In this world, all men are. And we also learn who is to blame for this: Wotan himself, who has incited the men to a general war of all against all, in order to get himself the soldiers for his war against Alberich. Nevertheless, Siegmund has retained the capacity for love that he inherited from Wotan. In this world, which we must think of as populated by nothing but Hundings, he is the only man capable of dealing humanely with a woman, and thus a utopian figure. And because there is love between him and Sieglinde, their relationship is not barren.
The center of the piece is the big scene between Wotan and Brünnhilde, in which he summarizes what has happened so far in a long narrative and describes his situation. These long passages are somewhat notorious. Eduard Hanslick remarked in his galling way that as soon as even the tip of Wotan's spear emerges from the scenery, half an hour of the most emphatic boredom is guaranteed. With this he probably spoke from the heart of many viewers who complain about the long passages that stop everything and recapitulate what one already knows if one has followed the plot so far. How to avoid the "noble boredom" that so often results from this?
I must confess that I don't see the problem at all. At least in this play, after all, there is only one long narrative, and it brings a great deal of information that is new to the viewer. But more importantly, this is not simply a matter of providing information to the audience so that they can be updated. Rather, it is a dialogue between Wotan and Brünnhilde, even though she contributes little verbally. But it is all the more important to make clearly visible on stage how her silence, her listening, her gestures influence Wotan's narration. If one studies the score closely, one sees that Wagner took great pains to make audible and visible at every moment how the interaction of the two characters unfolds. This has resulted in a scene that is very poignant because it sums up the entire problem of the piece in the dialogue of the two main characters. I have to say that I didn't perceive it that way before either, but in working at this production I see more and more how much theatrical potential there is in this scene, which too often plays out so statically and with virtually no relationship between the two protagonists.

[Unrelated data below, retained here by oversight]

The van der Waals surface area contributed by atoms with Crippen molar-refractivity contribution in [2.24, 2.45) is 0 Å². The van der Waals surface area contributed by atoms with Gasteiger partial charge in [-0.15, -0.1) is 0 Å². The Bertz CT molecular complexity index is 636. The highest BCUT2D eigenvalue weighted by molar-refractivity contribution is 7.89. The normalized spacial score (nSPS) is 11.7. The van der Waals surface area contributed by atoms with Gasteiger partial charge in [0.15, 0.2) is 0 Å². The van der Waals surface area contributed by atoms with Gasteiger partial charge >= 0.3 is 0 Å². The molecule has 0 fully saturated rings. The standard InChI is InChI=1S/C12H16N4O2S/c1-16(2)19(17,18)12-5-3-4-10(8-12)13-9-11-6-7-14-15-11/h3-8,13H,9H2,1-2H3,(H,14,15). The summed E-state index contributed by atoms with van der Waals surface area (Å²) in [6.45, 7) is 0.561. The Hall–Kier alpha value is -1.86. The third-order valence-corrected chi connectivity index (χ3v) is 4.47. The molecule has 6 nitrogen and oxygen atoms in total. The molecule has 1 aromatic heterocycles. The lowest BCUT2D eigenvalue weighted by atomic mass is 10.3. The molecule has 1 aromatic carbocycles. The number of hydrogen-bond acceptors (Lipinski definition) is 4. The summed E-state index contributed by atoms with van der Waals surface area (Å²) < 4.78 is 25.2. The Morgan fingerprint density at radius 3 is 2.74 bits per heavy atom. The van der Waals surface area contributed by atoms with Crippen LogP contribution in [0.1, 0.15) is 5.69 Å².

Another dramatist might have given Wotan a monologue....
This would have been unthinkable for Wagner. His theater is always based on dialogue, even when the scene is dominated by one character as it is here. But it is of central importance for the whole piece that Wotan entrusts himself completely to his daughter and thus in a certain way also hands himself over. Only in this way it becomes understandable that his seemingly so unloving behavior towards his children is forced, and only in this way his tremendous anger towards Brünnhilde becomes understandable when she seems to have betrayed him. And above all, only in this way does it become understandable that Brünnhilde has understood him, but draws different consequences than he had hoped: when, at Wotan's command, she announces Siegmund's death, and is amazed to see that Sieglinde is more important to him than all the promises of a blissful life in Valhalla, she undergoes a transformation and, surprisingly for herself, comes to the conviction that in the conflict of love and power, love must always win the day. Like Antigone - who was undoubtedly an important point of reference for the conception of this character - she rebels against the inhuman coldness of power and opposes it with the warmth of love. Unlike Antigone, however, she believes that in doing so she is acting against the interest of the ruler but in the interest of her father, because she has not yet grasped the true extent of Wotan's dilemma. Only in the final confrontation with her father does she understand that he cannot act otherwise, just as she had no choice but to oppose his command. Thus it becomes possible for her to accept the punishment, that is, to give up her divine status and to become a human being. And as a loving human being, she is finally able to bring about the resolution of all entanglements and open the way to a perhaps better future.